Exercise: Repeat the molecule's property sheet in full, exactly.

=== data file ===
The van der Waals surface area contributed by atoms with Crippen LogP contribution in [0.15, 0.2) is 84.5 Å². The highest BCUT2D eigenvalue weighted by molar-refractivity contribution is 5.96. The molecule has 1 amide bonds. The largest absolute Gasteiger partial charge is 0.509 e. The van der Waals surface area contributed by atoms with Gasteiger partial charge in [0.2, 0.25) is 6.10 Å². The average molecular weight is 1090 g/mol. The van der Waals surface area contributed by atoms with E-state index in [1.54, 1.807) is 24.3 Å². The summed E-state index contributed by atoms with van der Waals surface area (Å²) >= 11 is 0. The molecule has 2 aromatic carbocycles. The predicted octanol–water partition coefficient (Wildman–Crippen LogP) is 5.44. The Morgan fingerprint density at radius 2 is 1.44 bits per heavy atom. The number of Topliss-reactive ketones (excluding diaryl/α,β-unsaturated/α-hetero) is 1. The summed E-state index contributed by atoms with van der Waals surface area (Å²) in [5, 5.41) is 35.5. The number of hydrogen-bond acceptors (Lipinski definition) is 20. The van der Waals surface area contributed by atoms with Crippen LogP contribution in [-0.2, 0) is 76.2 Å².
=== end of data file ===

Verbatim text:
The van der Waals surface area contributed by atoms with Crippen LogP contribution in [0.15, 0.2) is 84.5 Å². The highest BCUT2D eigenvalue weighted by molar-refractivity contribution is 5.96. The molecule has 1 amide bonds. The largest absolute Gasteiger partial charge is 0.509 e. The van der Waals surface area contributed by atoms with Gasteiger partial charge in [0.2, 0.25) is 6.10 Å². The average molecular weight is 1090 g/mol. The van der Waals surface area contributed by atoms with E-state index in [1.54, 1.807) is 24.3 Å². The summed E-state index contributed by atoms with van der Waals surface area (Å²) >= 11 is 0. The molecule has 2 aromatic carbocycles. The predicted octanol–water partition coefficient (Wildman–Crippen LogP) is 5.44. The Morgan fingerprint density at radius 2 is 1.44 bits per heavy atom. The number of Topliss-reactive ketones (excluding diaryl/α,β-unsaturated/α-hetero) is 1. The summed E-state index contributed by atoms with van der Waals surface area (Å²) in [5, 5.41) is 35.5. The number of hydrogen-bond acceptors (Lipinski definition) is 20. The van der Waals surface area contributed by atoms with Crippen LogP contribution in [-0.2, 0) is 76.2 Å².